Then, in 2018, a proposal to enshrine heterosexual-only marriage into the constitution[4] adopted by parliament failed to pass a referendum (due to a lack of quorum), despite support from the two main parties and most of the churches and religious organisations in Romania.[5] This was a strong rebuke to previous claims by the proponents of the change that the Romanian silent majority was inherently ultra-conservative and supported such a measure.

These were not isolated incidents of checking executive or legislative power from below. Protests (2012 on healthcare/anti-government, 2013 on the environment, 2015 on anti-corruption) appeared to be stronger with each iteration and created the expectation that elected officials could not stray too far from some basic expectations of the population.

Where are we now?

According to V-Dem,[6] the quality of democracy in Romania again took a downward turn in 2022. But this time it did not result in a reaction from the population of the sort described above. In fact, public pressure decreased or lost effectiveness in 2022 as compared with 2021, as seen in V-Dem[7] in indicators such as the participatory component (0.73 to 0.69), civil society participation index (0.77 to 0.73), or engaged society (0.81 to 0.31).

According to V-Dem, the quality of democracy in Romania again took a downward turn in 2022.

The far-right AUR party (Alliance for the Unity of Romanians) consolidated its popular support in a range between 15% and 20%,[8] while the SOS Romania party (a wordplay on the name Șoșoacă and the SOS signal), which combines far-right themes with open support for Russia, has gathered 4% in at least one poll.[9]

The new far-right parties (AUR, SOS) are constructed on the populist charisma of their respective leaders rather than around a principle of democratic representation.

Internal party democracy is also fading. The PNL (National Liberal Party / Partidul Național Liberal) seems to be disciplined and obedient to its informal leader, the president of the country, Klaus Iohannis, even though, constitutionally, he’s not allowed to be head of the party. The leadership of the Save Romania Union, once a beacon of internal democracy, has not been able to keep its own ranks together, never mind its electorate.[10] The new far-right parties (AUR, SOS) are constructed on the populist charisma of their respective leaders rather than around a principle of democratic representation.

Simultaneously, trust in internal and international institutions is generally falling.[11]

How did we get here?

Analysis reveals a combination of reasons that make Romania a more vulnerable democracy in 2023 and act as a (temporary?) deterrent to bottom-up pressure. These can be structural, contextual, and based on elite errors.

An important structural reason is that these movements from below have failed to build stable institutions. This relates to a larger failure of representative institutions in Romania. Trade unions have minimal influence outside the civil service and state economy[12]. They are often seen as serving their leaders instead of their members.[13] Non-governmental organisations have low membership numbers.[14] Internal party democracy is also problematic, as mentioned above. The main churches officially stay clear of politics and politically relevant civic action, and when they have a politically relevant position, this is often illiberal in nature, like in the case of the 2018 referendum.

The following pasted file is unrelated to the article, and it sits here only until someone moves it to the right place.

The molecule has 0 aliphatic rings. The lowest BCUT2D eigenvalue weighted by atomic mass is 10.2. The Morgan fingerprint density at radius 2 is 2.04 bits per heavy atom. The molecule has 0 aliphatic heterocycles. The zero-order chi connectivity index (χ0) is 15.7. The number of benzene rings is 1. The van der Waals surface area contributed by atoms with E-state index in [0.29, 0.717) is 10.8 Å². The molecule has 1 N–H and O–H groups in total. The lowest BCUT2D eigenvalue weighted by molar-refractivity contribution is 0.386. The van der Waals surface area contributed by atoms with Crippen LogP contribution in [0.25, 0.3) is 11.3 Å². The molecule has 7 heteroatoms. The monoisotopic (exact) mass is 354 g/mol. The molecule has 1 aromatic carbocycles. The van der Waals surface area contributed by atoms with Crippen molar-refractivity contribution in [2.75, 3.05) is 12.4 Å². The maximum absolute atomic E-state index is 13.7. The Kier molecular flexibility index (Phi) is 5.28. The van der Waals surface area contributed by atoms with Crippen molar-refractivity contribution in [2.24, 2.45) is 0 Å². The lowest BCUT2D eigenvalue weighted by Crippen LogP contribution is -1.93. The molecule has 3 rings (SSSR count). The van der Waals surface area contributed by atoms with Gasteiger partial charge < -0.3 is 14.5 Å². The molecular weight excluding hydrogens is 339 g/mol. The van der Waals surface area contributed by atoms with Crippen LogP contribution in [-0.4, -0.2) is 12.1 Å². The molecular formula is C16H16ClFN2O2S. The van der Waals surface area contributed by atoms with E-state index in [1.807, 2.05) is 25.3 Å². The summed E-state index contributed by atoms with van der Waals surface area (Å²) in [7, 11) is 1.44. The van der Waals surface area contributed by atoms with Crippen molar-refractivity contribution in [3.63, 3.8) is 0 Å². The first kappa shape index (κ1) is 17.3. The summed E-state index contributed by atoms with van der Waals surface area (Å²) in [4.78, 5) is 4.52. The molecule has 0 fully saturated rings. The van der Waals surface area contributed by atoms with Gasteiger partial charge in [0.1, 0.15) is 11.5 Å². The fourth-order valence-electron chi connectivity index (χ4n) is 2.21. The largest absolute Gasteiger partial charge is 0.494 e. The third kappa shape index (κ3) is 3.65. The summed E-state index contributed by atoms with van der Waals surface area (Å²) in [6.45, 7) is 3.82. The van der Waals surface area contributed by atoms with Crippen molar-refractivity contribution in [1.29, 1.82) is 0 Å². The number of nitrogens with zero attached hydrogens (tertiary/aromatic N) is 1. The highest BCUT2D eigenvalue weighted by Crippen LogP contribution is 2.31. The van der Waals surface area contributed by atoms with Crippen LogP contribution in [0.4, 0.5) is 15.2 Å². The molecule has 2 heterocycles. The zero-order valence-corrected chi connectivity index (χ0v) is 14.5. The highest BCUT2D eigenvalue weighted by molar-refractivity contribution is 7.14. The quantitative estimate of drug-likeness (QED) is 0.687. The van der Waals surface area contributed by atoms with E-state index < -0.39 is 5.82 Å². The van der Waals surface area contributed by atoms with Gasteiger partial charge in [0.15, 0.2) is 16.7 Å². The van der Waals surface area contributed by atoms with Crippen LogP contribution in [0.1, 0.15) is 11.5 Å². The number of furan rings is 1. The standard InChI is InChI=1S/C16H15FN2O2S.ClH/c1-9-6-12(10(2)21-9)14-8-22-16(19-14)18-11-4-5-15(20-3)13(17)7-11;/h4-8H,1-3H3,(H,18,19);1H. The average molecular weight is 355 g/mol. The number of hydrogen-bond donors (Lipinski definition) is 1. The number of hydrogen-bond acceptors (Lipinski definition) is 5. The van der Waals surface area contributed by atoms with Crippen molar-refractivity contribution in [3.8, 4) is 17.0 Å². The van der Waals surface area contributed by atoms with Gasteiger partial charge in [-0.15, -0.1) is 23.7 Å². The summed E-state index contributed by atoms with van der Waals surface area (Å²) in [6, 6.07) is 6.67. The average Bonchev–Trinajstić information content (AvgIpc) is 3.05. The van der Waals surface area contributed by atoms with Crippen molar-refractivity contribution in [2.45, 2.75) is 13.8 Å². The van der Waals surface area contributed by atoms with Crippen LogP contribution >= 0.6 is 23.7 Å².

An important structural reason is that these movements from below have failed to build stable institutions.

Even the protests from 2012 (anti-government, anti-austerity), 2013 (ecological, anti-corruption), 2014 (anti-corruption), and 2017 (anti-corruption) were essentially leaderless; this was more of a feature than a bug. Interviews with protesters indicated that anyone positioning themselves as leaders would risk being distrusted and pushed out of the movement.

Against the background of these structural problems, Romanian democracy has been tested by a series of successive crises, including the COVID-19 pandemic, the war in Ukraine with the associated refugee crisis, and inflation.

Politicians and the state elite failed to communicate effectively, leaving room for extremist forces to exploit the weaknesses of democracy. Thus, even when Romanian politicians made reasonable decisions, they often gave the impression that they were doing so against their will. For example, during the pandemic crisis, the prime minister was photographed without a mask, casually chatting with some of his associates,[15] in contradiction to recent government decisions. A similar situation occurred with the health minister.[16] Regarding support for Ukraine, Romania’s repeated position is that it is imprudent for the government to declare any specific details about the aid given to Ukraine.[17] Also, the government has offered significant[18] support for refugees in 2022 while avoiding communicating about it.[19]

Politicians and the state elite failed to communicate effectively, leaving room for extremist forces to exploit the weaknesses of democracy.

Due to the silence and incoherence of mainstream political actors, the main beneficiaries of these crises were the AUR party, which has been able to mobilise the dissatisfaction of a large part of the population around a populist and nationalist agenda, and SOS, the party of member of parliament Diana Șoșoacă, former AUR member and open supporter of the Kremlin.